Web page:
HPS300Y0 Topics in History and Philosophy of Science and Technology: Britain and the Rise of Modern Science

This course will look at the spectacular rise of modern science in the western tradition through an examination of a few of its revolutionary achievements. The emphasis will be on science in Great Britain, both its central players (Newton, Hutton, Cavendish, Faraday, Lyell, Darwin, Maxwell, and J.J. Thomson, to name a few) and the creation of the institutional framework (The Royal Society, The Royal Institution, The Cavendish Laboratory) that created a fertile environment for the flourishing of science in Great Britain. This is not a science course but rather an examination of the richness and diversity of scientific practice from a humanistic perspective.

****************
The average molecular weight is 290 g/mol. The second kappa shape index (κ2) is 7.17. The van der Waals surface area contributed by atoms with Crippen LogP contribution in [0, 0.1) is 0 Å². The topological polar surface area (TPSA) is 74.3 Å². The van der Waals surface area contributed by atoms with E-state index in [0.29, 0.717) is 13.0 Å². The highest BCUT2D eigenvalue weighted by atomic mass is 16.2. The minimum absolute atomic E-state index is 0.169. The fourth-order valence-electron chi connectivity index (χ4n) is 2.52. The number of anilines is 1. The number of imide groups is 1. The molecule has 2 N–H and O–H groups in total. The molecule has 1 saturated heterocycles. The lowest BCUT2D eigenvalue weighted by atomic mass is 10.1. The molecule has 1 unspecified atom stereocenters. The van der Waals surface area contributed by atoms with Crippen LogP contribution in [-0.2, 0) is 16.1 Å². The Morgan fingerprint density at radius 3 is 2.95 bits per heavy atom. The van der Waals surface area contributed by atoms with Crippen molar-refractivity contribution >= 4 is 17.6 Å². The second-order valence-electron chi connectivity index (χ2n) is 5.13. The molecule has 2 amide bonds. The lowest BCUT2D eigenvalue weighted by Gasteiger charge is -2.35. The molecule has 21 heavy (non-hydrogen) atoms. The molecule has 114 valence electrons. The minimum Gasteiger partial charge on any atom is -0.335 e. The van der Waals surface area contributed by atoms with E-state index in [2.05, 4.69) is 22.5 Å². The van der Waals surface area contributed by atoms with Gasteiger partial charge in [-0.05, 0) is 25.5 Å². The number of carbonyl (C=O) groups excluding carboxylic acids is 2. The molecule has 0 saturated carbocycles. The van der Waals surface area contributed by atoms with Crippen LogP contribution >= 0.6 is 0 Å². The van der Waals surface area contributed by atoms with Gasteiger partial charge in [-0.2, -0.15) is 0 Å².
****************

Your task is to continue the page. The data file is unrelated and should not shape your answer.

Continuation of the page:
Prerequisites: None.
HPS300Y0 – Preliminary Course Outline

Field Trips: Students will visit sites such as the Museum for the History of Science in Oxford, the Whipple Museum for the History of Science in Cambridge, the Benjamin Franklin House and the British Museum. The cost of these trips is CAD$225, paid to U of T for all return bus transportation and guides, and entrance fees.

Instructor: Brian Baigrie specializes in history and philosophy of the physical sciences in the early modern period (17th to 20th century), and he has published numerous books and articles related to the rise of modern science. Brian has taught Scientific Revolutions (HPS210/HPS211) for more than twenty years, and he teaches VIC171 as part of VIC ONE’S Stowe Gullen Stream.

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